dw047 - Horchata - Isolated House
IkEcht - Songsoverruins (c) 2008
Horchata, the alter ego of American scientist Michael Palace, has publised an album before on the .net label Dark Winter. "Isolated House" is his second album here then. But upon having a closer look it turns out Horchata has been making music for the last ten years already. As the title suggests, this album focuses on Horchata's fascination of old, derelict buildings. Inspired by many a visit to such abandoned structures over the years, "Isolated House" is the accompanying soundtrack, with each track named after a room.
For those who expect an album full of field recordings, no. Apart from some doors being unlocked in track 3, "Kitchen", this album heads straight into drone / soundscape territory. It all starts relatively lightly with "Yard", a track that I like very much, especially since it evokes Jean Michel Jarre's soundscape-opus "Waiting For Cousteau" from the album with that name. After this the album dives headlong into the dark with layered soundscapes and drones. If you really take the time and sit down for this album, preferably in a quiet environment, it is easy to imagine oneself sitting in one of the mentioned rooms or lying stretched out on the bare floor, while listening to the breath of the lonely building around you and fascinatedly staring at a cockroach, as it looks back at you, motionless but equally fascinated. The real power of this album however are all the sounds that have delicately been woven into it, usually on, or just beyond the edge of your perception; birds, the sound of children outdoors, the static humming or ticking of a machine that somebody forgot to turn off or a ghostly plucking of piano strings. If only to remind you that we are dealing here not with a barren concrete ruin that has been open to the elements for decades, but a boarded up building that housed people not so long ago, and now is haunted by just their memories and impressions.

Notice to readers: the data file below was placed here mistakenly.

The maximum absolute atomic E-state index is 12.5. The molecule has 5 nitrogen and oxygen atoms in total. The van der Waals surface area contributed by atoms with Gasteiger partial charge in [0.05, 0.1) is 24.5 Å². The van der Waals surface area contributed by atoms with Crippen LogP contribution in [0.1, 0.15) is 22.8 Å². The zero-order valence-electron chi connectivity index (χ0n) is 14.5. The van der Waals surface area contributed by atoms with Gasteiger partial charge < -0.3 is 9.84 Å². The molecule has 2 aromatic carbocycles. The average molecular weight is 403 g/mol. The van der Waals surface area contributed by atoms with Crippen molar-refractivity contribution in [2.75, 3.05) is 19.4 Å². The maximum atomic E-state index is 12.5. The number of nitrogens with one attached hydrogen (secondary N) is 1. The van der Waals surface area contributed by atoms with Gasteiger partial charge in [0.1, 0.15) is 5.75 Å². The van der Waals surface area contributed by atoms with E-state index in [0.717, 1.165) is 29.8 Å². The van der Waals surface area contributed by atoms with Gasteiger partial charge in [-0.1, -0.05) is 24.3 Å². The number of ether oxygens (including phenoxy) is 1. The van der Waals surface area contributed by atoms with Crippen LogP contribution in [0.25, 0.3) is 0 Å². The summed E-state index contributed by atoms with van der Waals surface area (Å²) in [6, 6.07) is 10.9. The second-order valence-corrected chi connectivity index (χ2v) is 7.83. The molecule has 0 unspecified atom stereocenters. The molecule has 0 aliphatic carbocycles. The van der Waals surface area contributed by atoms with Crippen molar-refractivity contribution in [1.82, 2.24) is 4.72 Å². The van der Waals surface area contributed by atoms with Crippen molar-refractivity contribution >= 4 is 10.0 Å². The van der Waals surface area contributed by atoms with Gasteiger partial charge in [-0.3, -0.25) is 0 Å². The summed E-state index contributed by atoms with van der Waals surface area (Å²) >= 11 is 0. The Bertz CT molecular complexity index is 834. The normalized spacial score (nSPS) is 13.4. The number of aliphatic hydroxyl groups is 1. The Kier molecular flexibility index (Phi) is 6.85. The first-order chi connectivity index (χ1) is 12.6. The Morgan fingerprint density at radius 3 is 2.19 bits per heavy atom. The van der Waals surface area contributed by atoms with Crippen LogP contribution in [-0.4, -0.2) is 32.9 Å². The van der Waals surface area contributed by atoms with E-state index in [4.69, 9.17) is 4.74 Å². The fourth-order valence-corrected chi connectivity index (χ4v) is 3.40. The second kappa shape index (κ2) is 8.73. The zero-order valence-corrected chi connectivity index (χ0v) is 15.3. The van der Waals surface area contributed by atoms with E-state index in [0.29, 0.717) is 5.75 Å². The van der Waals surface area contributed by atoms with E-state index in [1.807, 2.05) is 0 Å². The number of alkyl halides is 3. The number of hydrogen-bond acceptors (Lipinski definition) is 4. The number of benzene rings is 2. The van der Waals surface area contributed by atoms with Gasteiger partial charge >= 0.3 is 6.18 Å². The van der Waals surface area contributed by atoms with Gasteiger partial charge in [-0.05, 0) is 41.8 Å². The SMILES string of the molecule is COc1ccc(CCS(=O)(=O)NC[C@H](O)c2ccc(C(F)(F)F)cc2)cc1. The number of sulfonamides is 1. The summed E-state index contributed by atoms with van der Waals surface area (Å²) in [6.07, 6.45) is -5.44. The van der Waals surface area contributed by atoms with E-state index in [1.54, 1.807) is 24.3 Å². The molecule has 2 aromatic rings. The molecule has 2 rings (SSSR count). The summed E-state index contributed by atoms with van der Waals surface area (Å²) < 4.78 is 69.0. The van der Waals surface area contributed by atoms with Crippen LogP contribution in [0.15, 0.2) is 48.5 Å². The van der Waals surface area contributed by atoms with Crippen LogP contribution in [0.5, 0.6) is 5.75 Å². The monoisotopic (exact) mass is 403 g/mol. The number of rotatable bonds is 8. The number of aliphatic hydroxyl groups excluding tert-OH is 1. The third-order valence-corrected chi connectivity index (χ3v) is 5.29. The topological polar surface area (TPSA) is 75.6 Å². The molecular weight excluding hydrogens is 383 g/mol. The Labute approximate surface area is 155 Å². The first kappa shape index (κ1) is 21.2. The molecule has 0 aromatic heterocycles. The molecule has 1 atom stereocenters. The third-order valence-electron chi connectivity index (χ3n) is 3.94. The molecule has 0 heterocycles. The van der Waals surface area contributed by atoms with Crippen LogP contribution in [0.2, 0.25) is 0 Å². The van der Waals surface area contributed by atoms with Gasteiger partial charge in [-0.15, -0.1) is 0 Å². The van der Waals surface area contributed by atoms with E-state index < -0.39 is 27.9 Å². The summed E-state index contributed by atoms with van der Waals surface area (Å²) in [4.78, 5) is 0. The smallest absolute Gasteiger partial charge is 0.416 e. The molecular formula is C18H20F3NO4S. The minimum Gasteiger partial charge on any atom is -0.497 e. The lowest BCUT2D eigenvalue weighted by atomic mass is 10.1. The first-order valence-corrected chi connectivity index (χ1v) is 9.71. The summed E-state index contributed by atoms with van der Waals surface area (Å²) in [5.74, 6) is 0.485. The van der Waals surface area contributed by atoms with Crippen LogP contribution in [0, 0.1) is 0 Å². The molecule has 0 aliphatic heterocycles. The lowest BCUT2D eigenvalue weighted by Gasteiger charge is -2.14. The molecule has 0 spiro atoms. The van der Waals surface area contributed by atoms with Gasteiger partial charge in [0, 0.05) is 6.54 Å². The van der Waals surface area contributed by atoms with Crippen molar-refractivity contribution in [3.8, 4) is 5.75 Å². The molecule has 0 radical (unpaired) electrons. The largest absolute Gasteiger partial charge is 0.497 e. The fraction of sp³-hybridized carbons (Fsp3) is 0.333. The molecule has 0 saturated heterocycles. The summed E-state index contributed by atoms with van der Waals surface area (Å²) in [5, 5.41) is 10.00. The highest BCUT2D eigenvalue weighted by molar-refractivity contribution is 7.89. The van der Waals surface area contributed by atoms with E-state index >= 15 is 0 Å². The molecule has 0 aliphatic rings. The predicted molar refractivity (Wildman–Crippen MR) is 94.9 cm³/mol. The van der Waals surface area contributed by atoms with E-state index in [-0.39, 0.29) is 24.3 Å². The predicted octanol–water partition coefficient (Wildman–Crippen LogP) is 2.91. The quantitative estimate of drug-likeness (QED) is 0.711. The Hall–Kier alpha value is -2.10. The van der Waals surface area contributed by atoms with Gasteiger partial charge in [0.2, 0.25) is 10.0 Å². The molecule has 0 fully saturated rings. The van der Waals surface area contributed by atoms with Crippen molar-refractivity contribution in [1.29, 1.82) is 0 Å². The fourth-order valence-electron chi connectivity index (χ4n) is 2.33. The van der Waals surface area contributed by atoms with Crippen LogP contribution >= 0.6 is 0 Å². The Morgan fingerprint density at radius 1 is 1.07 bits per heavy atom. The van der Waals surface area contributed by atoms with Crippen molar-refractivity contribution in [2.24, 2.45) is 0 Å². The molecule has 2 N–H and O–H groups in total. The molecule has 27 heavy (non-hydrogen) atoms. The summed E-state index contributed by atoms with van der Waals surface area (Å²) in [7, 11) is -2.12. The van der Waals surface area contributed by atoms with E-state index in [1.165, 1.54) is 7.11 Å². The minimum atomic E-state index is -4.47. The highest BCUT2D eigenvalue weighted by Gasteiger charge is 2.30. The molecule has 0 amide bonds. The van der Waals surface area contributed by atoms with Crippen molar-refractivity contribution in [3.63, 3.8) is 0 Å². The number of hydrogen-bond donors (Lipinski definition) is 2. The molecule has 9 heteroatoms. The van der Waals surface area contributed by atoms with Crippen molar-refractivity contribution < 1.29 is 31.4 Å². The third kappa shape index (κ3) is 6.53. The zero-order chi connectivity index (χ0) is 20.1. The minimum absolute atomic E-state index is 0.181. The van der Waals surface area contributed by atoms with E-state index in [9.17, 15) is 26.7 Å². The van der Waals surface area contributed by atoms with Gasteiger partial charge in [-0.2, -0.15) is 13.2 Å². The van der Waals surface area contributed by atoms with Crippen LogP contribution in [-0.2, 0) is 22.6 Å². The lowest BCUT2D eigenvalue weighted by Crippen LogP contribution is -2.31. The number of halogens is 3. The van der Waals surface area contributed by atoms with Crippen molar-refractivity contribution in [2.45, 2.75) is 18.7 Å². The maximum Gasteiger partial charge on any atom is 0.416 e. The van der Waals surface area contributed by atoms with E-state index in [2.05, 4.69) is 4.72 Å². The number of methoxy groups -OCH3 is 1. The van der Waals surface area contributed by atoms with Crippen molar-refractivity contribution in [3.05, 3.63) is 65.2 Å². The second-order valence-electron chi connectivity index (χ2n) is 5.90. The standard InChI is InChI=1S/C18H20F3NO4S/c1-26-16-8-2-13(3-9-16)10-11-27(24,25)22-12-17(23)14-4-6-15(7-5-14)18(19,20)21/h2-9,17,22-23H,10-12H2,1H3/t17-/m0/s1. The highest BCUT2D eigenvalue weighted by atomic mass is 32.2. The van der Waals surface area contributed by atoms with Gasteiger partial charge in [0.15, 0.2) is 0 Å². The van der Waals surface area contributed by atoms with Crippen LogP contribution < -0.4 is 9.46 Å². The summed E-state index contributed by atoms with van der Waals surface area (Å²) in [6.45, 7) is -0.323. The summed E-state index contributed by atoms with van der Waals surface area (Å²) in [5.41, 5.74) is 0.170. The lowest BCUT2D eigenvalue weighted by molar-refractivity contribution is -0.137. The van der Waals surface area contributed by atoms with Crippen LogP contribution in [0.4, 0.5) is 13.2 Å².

With over an hour of music this is, as mentioned above, an album that requires you to sit down for it. But then it is very much worth it. Well-suited for late night listening sessions or, and I'm tempted to just give this a try sometime soon, to take it along on your MP3 player to that nearby boarded up building that has been decaying for the last two years. In that respect Horchata has certainly managed to make a very thematic soundtrack.
Originally written in Dutch for the IkEcht weblog, English translation by the author.
Alan Walker (c) 2008
Isolation: Involuntary exile or safe harbour, shelter in a sea of emptiness. This is the fork in the road that this album confronts the listener with. Not a challenge, but a push from behind, a prompting assisted by the sonic metaphors that unfold; adding to the association upon completion of each piece within the collection.
For this reviewer, that association, stark: of memories buried by the passing of time. Where isolation means a house surrounded by city sprawl, but separated by walls of difference.
Each piece, a segment. A room or space in a once inhabited, but now decrepit building, painted dark punctuated by occasional unfolding snatches of melody drifting in and out of the tone-scape. Occasionally shafts of light lift the soul, balancing the work, adding poignancy to the more sorrowful shades.
A question without an answer. A two-note cry amid colliding circles of happiness and regret. Rags of curtains seen flapping from broken windows like rotting crow’s wings on a gibbet. The signature of humanity fugitive, fading.